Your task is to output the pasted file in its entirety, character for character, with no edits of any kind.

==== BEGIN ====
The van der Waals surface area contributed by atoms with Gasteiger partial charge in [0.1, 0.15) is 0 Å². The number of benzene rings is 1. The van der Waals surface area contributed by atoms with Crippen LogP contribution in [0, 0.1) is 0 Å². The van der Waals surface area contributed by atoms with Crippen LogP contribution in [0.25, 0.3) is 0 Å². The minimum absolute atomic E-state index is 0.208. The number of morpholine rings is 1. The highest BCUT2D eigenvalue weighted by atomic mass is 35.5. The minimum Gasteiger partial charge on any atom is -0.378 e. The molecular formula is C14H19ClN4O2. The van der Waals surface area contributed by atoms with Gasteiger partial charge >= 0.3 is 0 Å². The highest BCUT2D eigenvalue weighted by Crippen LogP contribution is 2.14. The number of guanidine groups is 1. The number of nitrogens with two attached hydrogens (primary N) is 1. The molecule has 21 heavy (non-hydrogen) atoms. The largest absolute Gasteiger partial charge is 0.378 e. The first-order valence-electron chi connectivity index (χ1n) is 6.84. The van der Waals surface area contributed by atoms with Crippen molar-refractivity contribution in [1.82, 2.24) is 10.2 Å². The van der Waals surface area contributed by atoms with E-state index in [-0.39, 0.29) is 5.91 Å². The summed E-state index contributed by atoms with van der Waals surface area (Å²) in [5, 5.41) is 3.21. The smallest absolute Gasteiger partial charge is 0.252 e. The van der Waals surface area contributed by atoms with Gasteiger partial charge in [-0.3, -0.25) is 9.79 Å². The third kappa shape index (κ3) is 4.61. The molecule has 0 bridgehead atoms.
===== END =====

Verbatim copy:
The van der Waals surface area contributed by atoms with Gasteiger partial charge in [0.1, 0.15) is 0 Å². The number of benzene rings is 1. The van der Waals surface area contributed by atoms with Crippen LogP contribution in [0, 0.1) is 0 Å². The van der Waals surface area contributed by atoms with Crippen LogP contribution in [0.25, 0.3) is 0 Å². The minimum absolute atomic E-state index is 0.208. The number of morpholine rings is 1. The highest BCUT2D eigenvalue weighted by atomic mass is 35.5. The minimum Gasteiger partial charge on any atom is -0.378 e. The molecular formula is C14H19ClN4O2. The van der Waals surface area contributed by atoms with Gasteiger partial charge >= 0.3 is 0 Å². The highest BCUT2D eigenvalue weighted by Crippen LogP contribution is 2.14. The number of guanidine groups is 1. The number of nitrogens with two attached hydrogens (primary N) is 1. The molecule has 21 heavy (non-hydrogen) atoms. The largest absolute Gasteiger partial charge is 0.378 e. The first-order valence-electron chi connectivity index (χ1n) is 6.84. The van der Waals surface area contributed by atoms with Crippen molar-refractivity contribution in [1.82, 2.24) is 10.2 Å². The van der Waals surface area contributed by atoms with E-state index in [-0.39, 0.29) is 5.91 Å². The summed E-state index contributed by atoms with van der Waals surface area (Å²) in [5, 5.41) is 3.21. The smallest absolute Gasteiger partial charge is 0.252 e. The van der Waals surface area contributed by atoms with Gasteiger partial charge in [-0.3, -0.25) is 9.79 Å². The third kappa shape index (κ3) is 4.61. The molecule has 0 bridgehead atoms.